Washington Closure Hanford has awarded what it expects to be its final subcontract for the completion of its cleanup work at Hanford's N Reactor.
TerranearPMC, a small Texas business with an office in Kennewick, has been given a subcontract worth $5.6 million to clean up the remaining waste sites near N Reactor.
Already, the 113 support buildings and other facilities for N Reactor have come down and the reactor has been "cocooned," or put in temporary storage. The reactor, which once produced electricity for the commercial market and plutonium for the nation's weapons program, has been torn down to its most radioactive portions, sealed up and reroofed to let radiation decay to safer levels over 70 years.
"Washington Closure has done a great job of removing the structures and highly contaminated facilities at the N Reactor area," Rob Cantwell, director of Washington Closure's field remediation program, said in a statement. "Now we begin the final phase of cleaning up the remaining pipelines and soil contamination."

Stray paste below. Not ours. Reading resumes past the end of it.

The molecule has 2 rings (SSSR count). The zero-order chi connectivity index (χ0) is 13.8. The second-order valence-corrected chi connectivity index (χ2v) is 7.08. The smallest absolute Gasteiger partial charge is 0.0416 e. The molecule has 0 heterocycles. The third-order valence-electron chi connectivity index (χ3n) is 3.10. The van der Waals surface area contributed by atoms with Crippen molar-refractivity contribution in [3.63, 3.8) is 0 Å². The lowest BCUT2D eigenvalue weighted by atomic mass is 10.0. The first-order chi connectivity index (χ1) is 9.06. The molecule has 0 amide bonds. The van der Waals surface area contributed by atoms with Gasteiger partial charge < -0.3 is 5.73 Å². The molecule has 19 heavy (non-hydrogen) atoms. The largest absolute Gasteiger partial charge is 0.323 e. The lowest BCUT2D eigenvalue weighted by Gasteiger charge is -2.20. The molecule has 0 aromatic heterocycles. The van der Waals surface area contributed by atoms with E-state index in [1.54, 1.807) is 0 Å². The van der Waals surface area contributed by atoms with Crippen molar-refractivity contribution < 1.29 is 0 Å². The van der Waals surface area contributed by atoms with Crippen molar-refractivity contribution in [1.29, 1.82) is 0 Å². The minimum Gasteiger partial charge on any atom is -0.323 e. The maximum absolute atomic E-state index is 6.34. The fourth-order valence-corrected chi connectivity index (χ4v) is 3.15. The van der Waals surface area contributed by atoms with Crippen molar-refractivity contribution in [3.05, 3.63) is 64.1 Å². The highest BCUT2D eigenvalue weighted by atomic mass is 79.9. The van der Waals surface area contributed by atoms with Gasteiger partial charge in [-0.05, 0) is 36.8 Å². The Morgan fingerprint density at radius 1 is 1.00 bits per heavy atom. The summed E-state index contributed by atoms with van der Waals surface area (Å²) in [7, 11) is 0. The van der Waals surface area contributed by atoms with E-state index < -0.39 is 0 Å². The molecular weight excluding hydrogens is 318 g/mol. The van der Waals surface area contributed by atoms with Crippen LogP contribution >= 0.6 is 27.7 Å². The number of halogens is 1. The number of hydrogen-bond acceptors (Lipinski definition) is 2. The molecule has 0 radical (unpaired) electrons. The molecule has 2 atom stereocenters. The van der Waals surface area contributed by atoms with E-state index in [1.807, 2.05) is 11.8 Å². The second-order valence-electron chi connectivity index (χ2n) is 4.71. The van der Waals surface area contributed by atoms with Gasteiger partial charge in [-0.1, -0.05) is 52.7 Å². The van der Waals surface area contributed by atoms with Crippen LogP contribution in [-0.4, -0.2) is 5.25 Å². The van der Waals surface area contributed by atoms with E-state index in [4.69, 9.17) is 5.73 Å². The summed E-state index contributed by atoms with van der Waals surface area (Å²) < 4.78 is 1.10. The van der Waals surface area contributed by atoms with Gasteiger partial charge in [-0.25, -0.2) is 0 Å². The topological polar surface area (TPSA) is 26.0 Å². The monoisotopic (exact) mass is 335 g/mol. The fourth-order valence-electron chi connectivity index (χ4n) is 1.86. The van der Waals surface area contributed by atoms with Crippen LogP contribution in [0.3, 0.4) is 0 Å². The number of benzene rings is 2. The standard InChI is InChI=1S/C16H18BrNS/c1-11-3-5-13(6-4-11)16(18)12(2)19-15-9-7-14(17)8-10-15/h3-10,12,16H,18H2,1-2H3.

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The work is critical to protecting groundwater and the nearby Columbia River, he said.
Terranear will pull out pipes and dig up contaminated soil, and then package material for shipment to the Environmental Restoration Disposal Facility, a lined landfill for low-level radioactive and hazardous chemical waste in central Hanford.
The other eight plutonium-production reactors at Hanford used coal for backup power. But N Reactor, the newest of the nine reactors, used gasoline, oil and diesel instead for backup power.
"The majority of work remaining includes the removal of pipelines and the cleanup of petroleum that was spilled during reactor operations," said Mark Buckmaster, Washington Closure project manager for field remediation at N Reactor, in a statement.
Other piping, including for steam and for sewers, also will be removed.
Terranear is expected to complete work on the three square miles around N Reactor by December 2013. All that should remain is continuing cleanup of groundwater.
Terranear is expected to remove about 275,000 tons of contaminated material. Washington Closure already has removed 875,000 tons of contaminated material, including building rubble, from the N Reactor area.